As a programming language, Ruby has a lot to offer. It supports a variety of programming paradigms, allowing you to use it to write functional, object oriented and imperative code. Ruby has become particularly popular because it was created with the intention of making programming an enjoyable experience, according to the language’s creator, Yukihiro Matsumoto.
Getting Up to Speed with Ruby
Whether you already have experience programming with other languages or you’re learning Ruby as your first programming language, Ruby is a relatively easy language to pick up. You will need a walk-through that helps you set up Ruby initially if you aren’t an experienced programmer, but you’ll be able to start building your first program immediately. Ruby uses a package manager to allow easy downloads of existing repositories and libraries, known as ‘gems’ — any good Ruby tutorial will walk you through the process of installing Ruby gems, as well as writing code in Ruby.
Becoming a Ruby expert will take longer, of course. Depending on how many hours a day you’re prepared to put into becoming a Ruby master, you can become good enough to work on your own projects in a matter of months. It’s usually more a matter of a year or two to learn enough about Ruby development to be able to land a job with your coding skills, provided you’re starting from absolute zero as a programmer.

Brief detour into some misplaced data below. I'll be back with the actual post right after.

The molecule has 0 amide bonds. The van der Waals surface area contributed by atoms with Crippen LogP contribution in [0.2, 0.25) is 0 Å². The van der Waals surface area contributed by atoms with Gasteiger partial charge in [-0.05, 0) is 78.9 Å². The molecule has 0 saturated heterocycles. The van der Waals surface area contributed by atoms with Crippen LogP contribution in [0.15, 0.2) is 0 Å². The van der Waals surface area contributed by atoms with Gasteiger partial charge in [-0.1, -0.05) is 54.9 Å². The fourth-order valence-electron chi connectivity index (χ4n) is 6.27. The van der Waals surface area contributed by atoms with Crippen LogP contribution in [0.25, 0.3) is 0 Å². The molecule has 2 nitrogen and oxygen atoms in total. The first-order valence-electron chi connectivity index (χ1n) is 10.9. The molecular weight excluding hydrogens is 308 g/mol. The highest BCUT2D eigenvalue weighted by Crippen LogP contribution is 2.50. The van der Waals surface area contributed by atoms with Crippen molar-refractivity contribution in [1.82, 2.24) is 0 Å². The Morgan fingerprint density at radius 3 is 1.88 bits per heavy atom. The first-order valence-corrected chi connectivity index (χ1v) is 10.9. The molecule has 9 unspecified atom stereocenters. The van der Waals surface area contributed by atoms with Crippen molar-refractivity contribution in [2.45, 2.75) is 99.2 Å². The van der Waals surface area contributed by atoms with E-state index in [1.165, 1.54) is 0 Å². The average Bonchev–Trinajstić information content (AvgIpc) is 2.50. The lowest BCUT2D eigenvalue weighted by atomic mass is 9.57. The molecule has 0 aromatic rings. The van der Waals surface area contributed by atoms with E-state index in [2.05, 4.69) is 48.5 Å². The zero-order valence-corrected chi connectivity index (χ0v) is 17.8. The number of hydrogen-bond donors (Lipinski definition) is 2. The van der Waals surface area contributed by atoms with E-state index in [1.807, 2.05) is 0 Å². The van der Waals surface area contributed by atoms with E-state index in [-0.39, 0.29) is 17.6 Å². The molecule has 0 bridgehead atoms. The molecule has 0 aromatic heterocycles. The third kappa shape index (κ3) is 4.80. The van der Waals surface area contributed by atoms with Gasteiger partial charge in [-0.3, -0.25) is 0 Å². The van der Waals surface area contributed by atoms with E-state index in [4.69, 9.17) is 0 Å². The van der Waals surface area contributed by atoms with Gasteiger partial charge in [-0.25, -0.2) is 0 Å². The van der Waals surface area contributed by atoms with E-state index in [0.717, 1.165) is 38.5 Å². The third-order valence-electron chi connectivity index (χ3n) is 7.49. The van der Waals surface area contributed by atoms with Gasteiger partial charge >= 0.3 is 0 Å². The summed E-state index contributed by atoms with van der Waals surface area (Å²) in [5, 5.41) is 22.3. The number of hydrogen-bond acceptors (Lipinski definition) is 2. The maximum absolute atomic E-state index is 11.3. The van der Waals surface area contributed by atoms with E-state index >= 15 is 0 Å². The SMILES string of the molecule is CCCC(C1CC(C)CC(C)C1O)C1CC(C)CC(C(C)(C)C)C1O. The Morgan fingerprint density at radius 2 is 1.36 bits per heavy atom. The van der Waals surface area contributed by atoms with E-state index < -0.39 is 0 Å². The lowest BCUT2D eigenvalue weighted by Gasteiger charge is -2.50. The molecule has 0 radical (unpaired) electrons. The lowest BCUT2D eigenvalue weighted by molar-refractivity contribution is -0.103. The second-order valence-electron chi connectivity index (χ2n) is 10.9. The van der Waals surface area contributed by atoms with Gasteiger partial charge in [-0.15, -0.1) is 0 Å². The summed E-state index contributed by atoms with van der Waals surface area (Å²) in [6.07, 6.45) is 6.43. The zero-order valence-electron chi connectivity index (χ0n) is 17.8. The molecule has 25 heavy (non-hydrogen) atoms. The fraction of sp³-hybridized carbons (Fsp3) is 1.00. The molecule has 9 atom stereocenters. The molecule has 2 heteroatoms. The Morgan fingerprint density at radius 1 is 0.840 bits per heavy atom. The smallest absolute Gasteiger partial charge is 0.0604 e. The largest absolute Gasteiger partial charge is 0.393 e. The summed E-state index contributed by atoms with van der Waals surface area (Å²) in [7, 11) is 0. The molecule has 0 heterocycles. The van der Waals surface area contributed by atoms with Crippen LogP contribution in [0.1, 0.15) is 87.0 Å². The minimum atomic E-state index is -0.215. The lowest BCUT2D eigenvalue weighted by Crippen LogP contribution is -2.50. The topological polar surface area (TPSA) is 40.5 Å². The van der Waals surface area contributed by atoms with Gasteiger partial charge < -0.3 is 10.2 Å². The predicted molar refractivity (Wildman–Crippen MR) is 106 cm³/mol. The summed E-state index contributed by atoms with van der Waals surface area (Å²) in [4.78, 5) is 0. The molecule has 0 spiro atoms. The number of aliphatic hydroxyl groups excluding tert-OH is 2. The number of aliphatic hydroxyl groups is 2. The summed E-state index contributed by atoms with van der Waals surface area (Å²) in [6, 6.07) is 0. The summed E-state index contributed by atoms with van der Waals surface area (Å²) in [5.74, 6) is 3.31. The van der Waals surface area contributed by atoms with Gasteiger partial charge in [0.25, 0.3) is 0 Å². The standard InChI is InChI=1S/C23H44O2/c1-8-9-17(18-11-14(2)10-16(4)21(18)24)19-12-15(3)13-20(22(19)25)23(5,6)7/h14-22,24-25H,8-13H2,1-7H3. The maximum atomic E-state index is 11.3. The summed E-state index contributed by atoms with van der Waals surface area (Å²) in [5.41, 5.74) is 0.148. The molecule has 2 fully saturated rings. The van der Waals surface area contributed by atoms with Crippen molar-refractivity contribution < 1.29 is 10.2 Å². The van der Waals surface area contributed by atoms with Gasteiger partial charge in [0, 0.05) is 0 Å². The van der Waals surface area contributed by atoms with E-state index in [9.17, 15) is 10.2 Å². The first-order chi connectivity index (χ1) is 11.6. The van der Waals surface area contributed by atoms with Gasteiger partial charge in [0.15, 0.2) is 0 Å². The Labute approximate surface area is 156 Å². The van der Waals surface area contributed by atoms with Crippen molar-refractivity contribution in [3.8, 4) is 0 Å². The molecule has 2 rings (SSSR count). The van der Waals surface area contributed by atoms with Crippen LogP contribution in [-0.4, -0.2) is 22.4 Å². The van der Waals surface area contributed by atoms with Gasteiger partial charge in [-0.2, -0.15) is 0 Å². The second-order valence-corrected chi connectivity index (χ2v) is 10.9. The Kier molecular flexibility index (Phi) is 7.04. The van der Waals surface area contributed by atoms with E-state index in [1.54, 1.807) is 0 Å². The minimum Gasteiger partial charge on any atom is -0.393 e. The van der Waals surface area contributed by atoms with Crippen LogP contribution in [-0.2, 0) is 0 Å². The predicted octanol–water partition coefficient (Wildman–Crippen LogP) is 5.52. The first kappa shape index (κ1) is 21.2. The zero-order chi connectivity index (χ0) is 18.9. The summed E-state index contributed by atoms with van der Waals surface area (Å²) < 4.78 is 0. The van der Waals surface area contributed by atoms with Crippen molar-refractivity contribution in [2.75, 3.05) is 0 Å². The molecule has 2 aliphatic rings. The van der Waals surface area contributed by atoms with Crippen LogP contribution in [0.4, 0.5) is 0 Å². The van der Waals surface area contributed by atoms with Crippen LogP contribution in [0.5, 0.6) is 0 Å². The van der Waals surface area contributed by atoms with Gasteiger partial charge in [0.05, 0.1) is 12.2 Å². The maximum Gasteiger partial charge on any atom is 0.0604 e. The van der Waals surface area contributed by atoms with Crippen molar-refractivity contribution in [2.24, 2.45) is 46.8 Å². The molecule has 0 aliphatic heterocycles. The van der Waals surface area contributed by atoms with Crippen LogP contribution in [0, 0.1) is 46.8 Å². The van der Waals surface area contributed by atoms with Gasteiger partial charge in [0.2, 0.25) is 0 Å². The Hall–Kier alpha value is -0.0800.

The Ruby on Rails Framework
One of the most useful tools to extend your ability to work with Ruby is the Ruby on Rails framework (also referred to as simply ‘Rails’). Meant primarily for developing web applications, Ruby on Rails is known for letting developers quickly put together an app and get it online — it may not scale particularly well for hundreds of thousands of users, but you can create a proof of concept overnight.
There are a variety of other Ruby-based frameworks out there, meant to speed Ruby development for different purposes. Ruby on Rails is just the most popular. There are also quite a few different implementations of Ruby, such as JRuby, which allows you to run Ruby code through the Java virtual machine (making it faster) and improves its interactions with Java code.
Going Beyond Programming Basics
If you’re learning Ruby as your first programming language, the first step you should logically take is to learn to write code. But once you’ve got that down, there are some related skills that should come a close second.
Git, or another version control system: In order to manage the updates you make to your code and create the ability to roll back to old versions of what you’ve written, you’ll want to learn a version control system, like Git.
Test driven development: When you’re writing software that you expect many people to use, you need to be able to quickly locate and resolve problems, especially as you’re adding new code. Following the principles of test driven development will allow you to do exactly that.
CSS and HTML: If you don’t already know the mechanics of building websites, building web applications is a whole lot harder. You’ll need at least some fundamental CSS and HTML skills in order to fully make use of your Ruby knowledge.
Most of all, though, the best way to continue to build your skills as a Ruby programmer is to write more code. On a regular basis — daily is ideal — you should be writing code, so that you continue to exercise the knowledge you pick up in classes and through books, building on it as it becomes second nature to you.